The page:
There is some evidence to suggest that body posture can affect the absorption of oral drugs. For example, it has been shown that the rate of drug absorption can be influenced by the position of the body during and after drug administration. In general, drugs are absorbed more quickly when the body is in an upright position because gravity helps to move the drug through the digestive system. On the other hand, absorption may be slower when the body is in a lying-down position.
Orally, by swallowing a pill or capsule, is a common, cost-effective, and simple method of drug administration. However, oral administration is the most complicated way for the human body to absorb an active pharmaceutical ingredient because drug bioavailability in the gastrointestinal tract is dependent on the medication’s ingredients as well as the stomach’s dynamic physiological environment.
Researchers from Johns Hopkins University and Johns Hopkins School of Medicine use a biomimetic in-silico simulator based on the realistic anatomy and morphology of the stomach – dubbed “StomachSim” – to investigate and quantify the effect of body posture and stomach motility on drug bioavailability in Physics of Fluids, published by AIP Publishing.
Oral administration is surprisingly complex despite being the most common choice for drug administration. When the pill reaches the stomach, the motion of the stomach walls and the flow of contents inside determine the rate at which it dissolves. The properties of the pill and the stomach contents also play a major role.Rajat Mittal
“Oral administration is surprisingly complex despite being the most common choice for drug administration,” said co-author Rajat Mittal. “When the pill reaches the stomach, the motion of the stomach walls and the flow of contents inside determine the rate at which it dissolves. The properties of the pill and the stomach contents also play a major role.”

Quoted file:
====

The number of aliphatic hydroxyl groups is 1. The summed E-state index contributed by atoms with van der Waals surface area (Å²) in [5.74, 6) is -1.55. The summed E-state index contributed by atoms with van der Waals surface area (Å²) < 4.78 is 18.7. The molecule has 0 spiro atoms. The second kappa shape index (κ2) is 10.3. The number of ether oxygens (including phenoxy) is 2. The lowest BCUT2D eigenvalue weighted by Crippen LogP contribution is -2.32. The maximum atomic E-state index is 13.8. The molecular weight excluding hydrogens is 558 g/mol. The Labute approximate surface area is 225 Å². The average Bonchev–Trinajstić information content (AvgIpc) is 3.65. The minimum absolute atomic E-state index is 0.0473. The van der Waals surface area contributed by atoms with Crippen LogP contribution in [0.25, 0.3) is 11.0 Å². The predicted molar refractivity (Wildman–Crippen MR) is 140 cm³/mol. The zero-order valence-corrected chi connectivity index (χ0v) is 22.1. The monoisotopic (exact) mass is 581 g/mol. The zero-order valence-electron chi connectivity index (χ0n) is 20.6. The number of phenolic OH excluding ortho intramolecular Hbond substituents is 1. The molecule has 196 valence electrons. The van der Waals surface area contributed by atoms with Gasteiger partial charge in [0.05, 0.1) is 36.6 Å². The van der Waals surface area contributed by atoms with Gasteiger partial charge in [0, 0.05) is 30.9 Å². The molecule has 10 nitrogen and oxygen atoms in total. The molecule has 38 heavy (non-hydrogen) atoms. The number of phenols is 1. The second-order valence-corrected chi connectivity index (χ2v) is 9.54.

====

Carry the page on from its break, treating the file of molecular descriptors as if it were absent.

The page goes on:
“However, current experimental or clinical procedures for assessing the dissolution of oral drugs are limited in their ability to study this, making it difficult to understand how dissolution is affected in different stomach disorders, such as gastroparesis, which slows down stomach emptying.”
Stomach contents, motility, and gastric fluid dynamics all play a role in drug bioavailability, and stomach contractions can induce pressure and generate complex pill trajectories. This causes varying rates of pill dissolution and nonuniform drug emptying into the duodenum, as well as gastric dumping in the case of modified-release dosage.
Together, these issues pose several challenges for the design of drug delivery.
“In this paper, we show a novel computer simulation platform that has the potential to overcome these limitations,” Mittal said. “Our models can generate bio relevant drug dissolution data that can provide useful and unique insights into the complex physiological processes underlying pill administration.”
The modeling appears to be the first of its kind in that it combines gastric biomechanics with pill movement and drug dissolution to quantify an active pharmaceutical ingredient passing through the pylorus and into the duodenum. The researchers were able to use the model to calculate and compare the emptying rate and release of a dissolved active pharmaceutical ingredient into the duodenum in a variety of physiological situations.
However, it is important to note that the effect of body posture on drug absorption is likely to be small compared to other factors that can influence drug absorption, such as the formulation of the drug, the presence of food in the stomach, and individual differences in the gastrointestinal tract. Ultimately, the best way to ensure that you are receiving the full benefit of your medication is to take it as directed by your healthcare provider.